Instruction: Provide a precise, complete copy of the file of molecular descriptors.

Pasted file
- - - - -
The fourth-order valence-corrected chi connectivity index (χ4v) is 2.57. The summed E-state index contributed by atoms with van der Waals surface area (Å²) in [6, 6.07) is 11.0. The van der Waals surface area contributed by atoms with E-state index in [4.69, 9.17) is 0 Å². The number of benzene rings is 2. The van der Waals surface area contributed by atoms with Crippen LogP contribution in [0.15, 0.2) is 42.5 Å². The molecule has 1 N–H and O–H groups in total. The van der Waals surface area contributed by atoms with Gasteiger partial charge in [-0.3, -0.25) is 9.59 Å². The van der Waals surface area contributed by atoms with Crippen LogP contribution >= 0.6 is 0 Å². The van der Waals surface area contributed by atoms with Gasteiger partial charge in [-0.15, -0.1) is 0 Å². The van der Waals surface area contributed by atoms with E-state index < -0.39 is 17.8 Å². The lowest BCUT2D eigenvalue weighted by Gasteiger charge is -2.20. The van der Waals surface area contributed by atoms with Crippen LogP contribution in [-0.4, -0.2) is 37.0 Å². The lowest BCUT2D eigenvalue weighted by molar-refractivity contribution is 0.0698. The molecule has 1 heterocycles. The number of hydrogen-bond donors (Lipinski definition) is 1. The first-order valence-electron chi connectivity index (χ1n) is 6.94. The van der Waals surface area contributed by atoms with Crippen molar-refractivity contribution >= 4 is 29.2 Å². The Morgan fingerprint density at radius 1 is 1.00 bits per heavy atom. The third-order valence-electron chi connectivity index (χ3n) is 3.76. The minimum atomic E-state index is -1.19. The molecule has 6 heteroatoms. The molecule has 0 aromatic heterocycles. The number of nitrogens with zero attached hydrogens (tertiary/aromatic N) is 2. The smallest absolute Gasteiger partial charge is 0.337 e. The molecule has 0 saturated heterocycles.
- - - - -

The fourth-order valence-corrected chi connectivity index (χ4v) is 2.57. The summed E-state index contributed by atoms with van der Waals surface area (Å²) in [6, 6.07) is 11.0. The van der Waals surface area contributed by atoms with E-state index in [4.69, 9.17) is 0 Å². The number of benzene rings is 2. The van der Waals surface area contributed by atoms with Crippen LogP contribution in [0.15, 0.2) is 42.5 Å². The molecule has 1 N–H and O–H groups in total. The van der Waals surface area contributed by atoms with Gasteiger partial charge in [-0.3, -0.25) is 9.59 Å². The van der Waals surface area contributed by atoms with Crippen LogP contribution >= 0.6 is 0 Å². The van der Waals surface area contributed by atoms with Gasteiger partial charge in [-0.15, -0.1) is 0 Å². The van der Waals surface area contributed by atoms with E-state index < -0.39 is 17.8 Å². The lowest BCUT2D eigenvalue weighted by Gasteiger charge is -2.20. The van der Waals surface area contributed by atoms with Crippen LogP contribution in [-0.4, -0.2) is 37.0 Å². The lowest BCUT2D eigenvalue weighted by molar-refractivity contribution is 0.0698. The molecule has 1 heterocycles. The number of hydrogen-bond donors (Lipinski definition) is 1. The first-order valence-electron chi connectivity index (χ1n) is 6.94. The van der Waals surface area contributed by atoms with Crippen molar-refractivity contribution >= 4 is 29.2 Å². The Morgan fingerprint density at radius 1 is 1.00 bits per heavy atom. The third-order valence-electron chi connectivity index (χ3n) is 3.76. The minimum atomic E-state index is -1.19. The molecule has 6 heteroatoms. The molecule has 0 aromatic heterocycles. The number of nitrogens with zero attached hydrogens (tertiary/aromatic N) is 2. The smallest absolute Gasteiger partial charge is 0.337 e. The molecule has 0 saturated heterocycles.